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Virtual Pressroom 2006

48th Annual Meeting of the APS Division of Plasma Physics

Most of the matter we are familiar with in everyday life comes in three states -- solid, liquid, or gas. But much more of the matter in the universe exists in a fourth state known as plasma. Plasmas are gaseous collections of electrically charged particles such as electrons and protons. Stars are primarily composed of hot plasmas. On Earth, plasmas are formed in lightning strikes and produce light in fluorescent bulbs. They are used to inscribe patterns in computer chips and other electronics, and they are also at the heart of the most promising nuclear fusion devices that may someday lead to an abundance of cheap, clean, and safe power sources.

Seven international partners, including the U.S., have now committed to the construction of the International Thermonuclear Experimental Reactor (ITER) as the next step toward fusion energy. Many new advances relevant to magnetic confinement in ITER—such as methods to suppress plasma instabilities, control heat loss, diagnose plasma behavior, and enhance heating—have been recently achieved. At the same time, impressive progress in inertially confined fusion plasmas, high-energy-density physics, space and astrophysical plasmas, and basic plasma science has been made.

These highlights and results of many other subjects will be addressed at the 48th Annual Meeting of the American Physical Society’s Division of Plasma Physics, to be held October 30-November 3, 2006, in Philadelphia, Pennsylvania. More than 1500 attendees will present 1600 papers covering the latest advances in plasma-based research and technology.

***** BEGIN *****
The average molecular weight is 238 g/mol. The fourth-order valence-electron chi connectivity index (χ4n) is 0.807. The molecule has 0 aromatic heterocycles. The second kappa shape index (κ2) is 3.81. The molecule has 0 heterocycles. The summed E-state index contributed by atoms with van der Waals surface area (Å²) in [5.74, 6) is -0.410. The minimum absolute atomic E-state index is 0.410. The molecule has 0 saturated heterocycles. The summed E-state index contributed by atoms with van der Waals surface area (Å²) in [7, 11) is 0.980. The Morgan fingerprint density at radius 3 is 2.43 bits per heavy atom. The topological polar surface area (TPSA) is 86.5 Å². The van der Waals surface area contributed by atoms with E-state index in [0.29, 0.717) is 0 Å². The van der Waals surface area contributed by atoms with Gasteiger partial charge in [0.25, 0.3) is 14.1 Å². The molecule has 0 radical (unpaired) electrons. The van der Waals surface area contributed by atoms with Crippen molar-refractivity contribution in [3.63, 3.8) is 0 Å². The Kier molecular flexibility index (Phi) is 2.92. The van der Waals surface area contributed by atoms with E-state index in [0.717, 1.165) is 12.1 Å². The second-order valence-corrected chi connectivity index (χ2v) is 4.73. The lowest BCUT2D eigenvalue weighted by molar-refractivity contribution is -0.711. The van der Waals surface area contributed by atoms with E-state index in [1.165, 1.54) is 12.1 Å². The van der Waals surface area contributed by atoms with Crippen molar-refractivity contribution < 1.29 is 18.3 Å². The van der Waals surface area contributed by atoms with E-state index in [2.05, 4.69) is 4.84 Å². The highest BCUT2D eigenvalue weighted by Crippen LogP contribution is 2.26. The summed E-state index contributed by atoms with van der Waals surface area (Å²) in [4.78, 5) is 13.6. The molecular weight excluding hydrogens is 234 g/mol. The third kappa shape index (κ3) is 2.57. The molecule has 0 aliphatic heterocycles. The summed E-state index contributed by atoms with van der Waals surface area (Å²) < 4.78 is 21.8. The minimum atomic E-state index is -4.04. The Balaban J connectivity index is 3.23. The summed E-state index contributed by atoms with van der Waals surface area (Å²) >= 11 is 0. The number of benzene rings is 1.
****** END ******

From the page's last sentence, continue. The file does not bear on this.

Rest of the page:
The American Physical Society is the world's largest professional body of physicists, representing over 43,500 physicists in academia, national laboratories, and industry in the US and internationally.

Highlights & Press Releases

American Physical Society Invites Philadelphia to Discover Plasma

Bringing stars and galaxies down to Earth

Dense colliding plasmas

Diamonds aren't forever

DPP06 - "Unsociable" electrons help optimizing plasma devices

DPP06 - A little rotation provides a lot of stability

DPP06 - A nonlinear wrinkle in the investigation of heating of fusion plasmas by fast ions

DPP06 - An exhaust system for a high performance fusion engine

DPP06 - Cryogenic DT and D2 targets for inertial confinement fusion

DPP06 - Dynamics of mass transport and magnetic fields in low wire number array z-pinches

DPP06 - Fastest Waves Ever Photographed

DPP06 - Keeping tokamaks toasty: Small fusion machine achieves big breakthrough in energy confinement

DPP06 - New discovery on reconnection layer profile of MRX in 2006

DPP06 - New fusion research into slowly rotating plasmas gives favorable results for ITER performance

DPP06 - New measurements lead to an improved understanding of Alfvén waves

DPP06 - Overcoming High Heat Flux Roadblock to Fusion Energy

DPP06 - Shock-driven nuclear fusion reactions from nanoplasma explosions

DPP06 - Tearing a magnetic field to heat a fusion plasma

DPP06 - Tokamak Turbulent Transport Coupling Large and Small Eddies

DPP06 - Water on giant planets gets a new look

Flying a fusion plasma straight and level when stabilizing plasma flow is reduced

From zero to a billion electron volts in 3.3 centimeters

Generating plasma current in spherical tokamaks

Measuring how high temperature plasmas boil

Understanding how rotating plasmas can be slowed down

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Saralyn Stewart
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Annual Meeting of the APS Division of Plasma Physics (DPP)